Godiva, says Al Taee, does brisk business on Thursday nights; there’s usually a long line of patrons waiting for a table where they can sit and watch him play. “The waiters in the cafe always bring me something to drink as a thank you for bringing them so much business.”
Al Taee has managed to put his own spin on popular tunes from India, Africa, China and the Philippines, as well as traditional Arabic tunes – Gulf favourites or Fairuz songs – adding trills and embellishments to classic tunes, or filling in the gaps with his own improvisation. He has a huge repertoire of music to choose from, having lived all over the world with his ambassador father. “I remix the songs to match the atmosphere of The Galleria: calmer, classical, elegant.” It’s his way of making tourists feel welcome.
“When I see a lot of Emirati shoppers, I play them some local music but in my style; they love it actually. When I see a large group of Chinese tourists, my mission is to play them something they will recognise and I am happy when they stop and start taking photos and videos,” says Al Taee.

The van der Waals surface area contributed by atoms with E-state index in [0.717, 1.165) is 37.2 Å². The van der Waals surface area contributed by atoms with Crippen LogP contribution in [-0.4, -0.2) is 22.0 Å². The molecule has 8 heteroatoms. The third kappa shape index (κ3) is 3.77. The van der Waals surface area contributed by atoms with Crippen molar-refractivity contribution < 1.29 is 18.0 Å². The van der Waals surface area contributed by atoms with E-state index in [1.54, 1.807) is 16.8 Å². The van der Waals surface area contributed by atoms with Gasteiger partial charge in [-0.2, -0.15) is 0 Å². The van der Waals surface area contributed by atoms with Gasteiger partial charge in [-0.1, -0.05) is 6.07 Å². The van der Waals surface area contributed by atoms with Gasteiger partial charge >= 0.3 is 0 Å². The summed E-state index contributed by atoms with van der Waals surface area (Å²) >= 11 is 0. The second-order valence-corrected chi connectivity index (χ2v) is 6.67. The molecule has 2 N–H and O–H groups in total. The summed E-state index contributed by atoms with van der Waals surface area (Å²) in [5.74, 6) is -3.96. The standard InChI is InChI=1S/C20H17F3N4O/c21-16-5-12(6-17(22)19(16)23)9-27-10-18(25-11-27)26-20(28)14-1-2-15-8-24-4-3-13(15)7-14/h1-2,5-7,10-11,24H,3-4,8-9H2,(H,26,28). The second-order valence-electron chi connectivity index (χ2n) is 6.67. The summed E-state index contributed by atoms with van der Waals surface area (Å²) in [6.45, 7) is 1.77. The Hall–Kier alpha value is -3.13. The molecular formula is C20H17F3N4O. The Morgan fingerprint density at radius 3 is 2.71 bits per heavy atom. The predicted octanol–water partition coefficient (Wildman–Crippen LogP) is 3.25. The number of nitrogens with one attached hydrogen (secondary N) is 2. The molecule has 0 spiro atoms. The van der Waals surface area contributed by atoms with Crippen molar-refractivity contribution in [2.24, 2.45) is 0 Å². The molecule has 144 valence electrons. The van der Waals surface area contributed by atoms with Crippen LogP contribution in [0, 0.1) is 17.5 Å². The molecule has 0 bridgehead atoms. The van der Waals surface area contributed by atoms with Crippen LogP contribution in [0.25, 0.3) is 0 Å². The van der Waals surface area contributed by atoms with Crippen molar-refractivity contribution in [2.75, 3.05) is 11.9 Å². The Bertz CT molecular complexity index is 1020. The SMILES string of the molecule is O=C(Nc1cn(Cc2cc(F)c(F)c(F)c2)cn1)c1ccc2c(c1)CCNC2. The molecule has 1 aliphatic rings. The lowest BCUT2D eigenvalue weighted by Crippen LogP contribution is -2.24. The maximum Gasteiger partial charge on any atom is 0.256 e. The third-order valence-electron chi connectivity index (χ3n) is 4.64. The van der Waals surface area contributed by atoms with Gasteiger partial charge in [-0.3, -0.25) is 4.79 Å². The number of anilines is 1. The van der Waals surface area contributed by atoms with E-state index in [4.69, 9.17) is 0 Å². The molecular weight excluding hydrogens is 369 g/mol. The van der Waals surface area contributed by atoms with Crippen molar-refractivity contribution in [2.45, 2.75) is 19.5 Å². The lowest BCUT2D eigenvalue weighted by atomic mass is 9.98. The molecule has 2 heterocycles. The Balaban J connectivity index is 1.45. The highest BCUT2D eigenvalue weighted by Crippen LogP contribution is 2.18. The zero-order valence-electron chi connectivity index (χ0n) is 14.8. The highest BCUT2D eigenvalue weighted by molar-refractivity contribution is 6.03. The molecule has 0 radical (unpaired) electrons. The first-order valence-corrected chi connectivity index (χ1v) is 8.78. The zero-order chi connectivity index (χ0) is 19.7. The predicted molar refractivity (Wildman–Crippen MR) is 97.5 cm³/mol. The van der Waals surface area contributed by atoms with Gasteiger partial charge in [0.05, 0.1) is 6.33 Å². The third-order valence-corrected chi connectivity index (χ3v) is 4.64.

When time allows, Al Taee expresses his love of music by inviting friends who also share his passion for a jamming session. “I have a friend who plays the oud, and one who plays the tabla, and one who sings – all Emirati. We love to get together and play, but we don’t have the time these days, they are all married.
“With the piano especially, it’s good for people to see an Emirati doing something so cultural, I feel like it’s a public service from me.”
A busy life
Beneath his profile picture on Instagram, Hamad Al Taee has a long list of words to describe himself: “Pilot. Pianist. Police. Horse rider. Cyclist.”
“I can’t just pick one,” he explains. “I’m passionate about all these things; all of them are my way of serving my country.”